“It’s your turn,” said Charles, sitting close to her, sharing his cloak when she shivered.
“I don’t know any stories,” said Raven.
“Not any?” asked Charles, putting an arm around her. “I find that hard to believe.”
“Sometimes, I meet someone on the road,” said Raven, thinking hard. It was difficult to think about stories that weren’t the princesses of Omelas that had populated her childhood. She didn’t think that Charles would want to hear about those. “And they tell me a story about where the walkers go.”
“Then tell me that story,” said Charles.
“The plains aren’t real,” she said. “That’s what an old man told me. That there’s thousands of us here, and we walk to and fro; we pass through each other like shades, never really able to rest, never able to see each other. We pass alone.” She looked deep into the fire. “And sometimes, we see a fire on the deep plain, but it might as well be as far away as the stars, for all the good following it will do.”
“So what is real, then?” asked Erik. He was cooking again. When she’d asked about it, he’d laughed and told her that Charles was a dreadful cook; he’d never learned as a young man, and his palate was too unrefined to make anything even remotely edible.
“Once a year, the travellers come,” said Raven. “And they’re real. They’re not just walking — they know where they’re going. They know that the walkers on the plains come from Omelas, and once a year they choose one of us to take the test. If you fail the test, you’ll walk forever. That’s what the man said.” She swallowed. “He said that if they came for him, he would fail.”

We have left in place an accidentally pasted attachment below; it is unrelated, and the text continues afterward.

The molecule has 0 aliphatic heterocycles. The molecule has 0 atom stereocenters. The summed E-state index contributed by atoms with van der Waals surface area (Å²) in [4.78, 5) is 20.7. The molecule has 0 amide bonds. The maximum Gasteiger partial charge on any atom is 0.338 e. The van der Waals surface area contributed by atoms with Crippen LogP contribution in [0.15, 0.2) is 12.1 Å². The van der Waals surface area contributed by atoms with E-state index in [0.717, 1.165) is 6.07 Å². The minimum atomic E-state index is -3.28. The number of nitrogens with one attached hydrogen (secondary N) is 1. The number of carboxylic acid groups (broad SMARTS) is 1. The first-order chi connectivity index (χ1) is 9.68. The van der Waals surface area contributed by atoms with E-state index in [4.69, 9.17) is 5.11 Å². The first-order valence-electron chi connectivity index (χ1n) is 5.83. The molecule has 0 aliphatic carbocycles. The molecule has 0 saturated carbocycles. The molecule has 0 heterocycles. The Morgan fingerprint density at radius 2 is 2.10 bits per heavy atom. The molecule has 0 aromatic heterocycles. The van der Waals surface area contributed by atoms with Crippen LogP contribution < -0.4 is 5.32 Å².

“Why would he fail?” asked Charles.
“Because he didn’t know where he was walking to,” said Raven. “Just that he needed to escape.”
“The curse of Omelas,” Charles said. “To run without destination.”
“I don’t blame him,” said Raven. “I saw the child. I don’t know how many years ago, but I saw the child. He was tiny — he could only have been eight or nine — and he smelled like death and shame. He told me I had a good heart, and that if I took the key from the top of the highest shelf in the council chambers, that I could let him go.”
“You didn’t,” said Charles. “Because you were afraid that if you did, more than just you would hurt.”
“I didn’t,” said Raven. “Because I thought that if I left, I could escape unscathed.”
“Could you?” asked Erik.
“I didn’t know that you had to go somewhere when you escaped,” said Raven. “And that once you’re there, life doesn’t stop. That you don’t cease to make choices, even though your journey has ended.”
“You do now,” said Charles, and he hugged her properly, pulling her close to his chest. She clung to him like a child; how long, twenty, thirty years of being a child who walked? How long since she’d eaten, slept, aged?